The month of Adar, the twelfth month of the Jewish calendar year, begins today. The Talmud (Ta’anith 29a) states:“Mee’sheh’nichnas Adar, marbin b’simchah,” With the beginning of Adar, rejoicing is increased.
This Shabbat is Shabbat Shekalim, the Sabbath of Shekels. The Torah portion that speaks of Shekalim (Exodus 30:11-16) is read as the Maftir portion after the regular weekly Torah reading has concluded. It refers to God’s c…
The Book of Malachi is the last of the Twelve Prophets, and there is no reference to its historical period in the text other than the fact that sacrifices are once again being offered in the Temple.
According to the Talmudic sage Mar Ukva, his father waited an entire day between eating meat and eating dairy in order to avoid transgressing the prohibition of eating milk and meat together.
It all began in December 1975, when Rabbi Ephraim Z. Buchwald, then the Educational Director at Lincoln Square Synagogue in Manhattan, launched the now acclaimed “Beginners Service.”
A segulah is an action that is reputed to lead to a change in one’s fortunes.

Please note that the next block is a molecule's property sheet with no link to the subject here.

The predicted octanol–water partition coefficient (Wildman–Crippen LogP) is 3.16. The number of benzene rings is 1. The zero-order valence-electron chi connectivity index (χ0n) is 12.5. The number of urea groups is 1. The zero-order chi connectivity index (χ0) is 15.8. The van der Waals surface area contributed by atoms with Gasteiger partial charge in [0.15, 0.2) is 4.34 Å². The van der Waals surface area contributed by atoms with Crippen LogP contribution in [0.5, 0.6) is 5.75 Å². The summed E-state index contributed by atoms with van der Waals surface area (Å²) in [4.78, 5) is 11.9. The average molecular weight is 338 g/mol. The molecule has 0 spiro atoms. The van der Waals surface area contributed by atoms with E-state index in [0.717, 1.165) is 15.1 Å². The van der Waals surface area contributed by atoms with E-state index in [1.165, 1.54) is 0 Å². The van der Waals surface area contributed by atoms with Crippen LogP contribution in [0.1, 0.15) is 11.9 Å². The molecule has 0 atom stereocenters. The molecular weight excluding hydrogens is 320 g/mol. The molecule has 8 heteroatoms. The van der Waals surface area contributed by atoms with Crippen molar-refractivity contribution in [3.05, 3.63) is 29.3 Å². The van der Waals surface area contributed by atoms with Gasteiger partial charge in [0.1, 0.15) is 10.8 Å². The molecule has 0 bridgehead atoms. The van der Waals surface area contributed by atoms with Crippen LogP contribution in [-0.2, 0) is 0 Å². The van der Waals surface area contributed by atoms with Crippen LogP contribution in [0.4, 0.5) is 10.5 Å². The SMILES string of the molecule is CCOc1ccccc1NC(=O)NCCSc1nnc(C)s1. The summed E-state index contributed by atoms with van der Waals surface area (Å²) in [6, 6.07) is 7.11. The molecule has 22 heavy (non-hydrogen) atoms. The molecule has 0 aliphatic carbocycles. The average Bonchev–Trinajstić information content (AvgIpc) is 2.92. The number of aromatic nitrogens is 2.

Tomorrow, February 2nd, is Groundhog Day, when thousands breathlessly wait to see if the groundhog is scared into six more weeks of hibernation by the sight of his shadow. This tradition reveals one constant truth, the universal desire for spring. …
As the forefathers of the tribes of Israel, the lives and personalities of each of the twelve sons of Jacob impacted on the history and behavior of the tribe members who descended from them.
How would your life change if you found its purpose, and if every minute of it was full of meaning? All dissatisfaction would disappear. All depressive feelings and all fatigue would vanish. Fear would be replaced with courage and determination. Are you looking for greater purpose in your life?
Most artistic representations of the Ten Commandments present two rectangular tablets rounded off at the top. As pleasing to the eyes as this rounded design may be, tradition suggests that the luchot (tablets) were “six handbreadths in length, six in breadth and three in thickness” (Baba Batra 14a). To clarify, the luchot were large, thick and square (and incredibly heavy).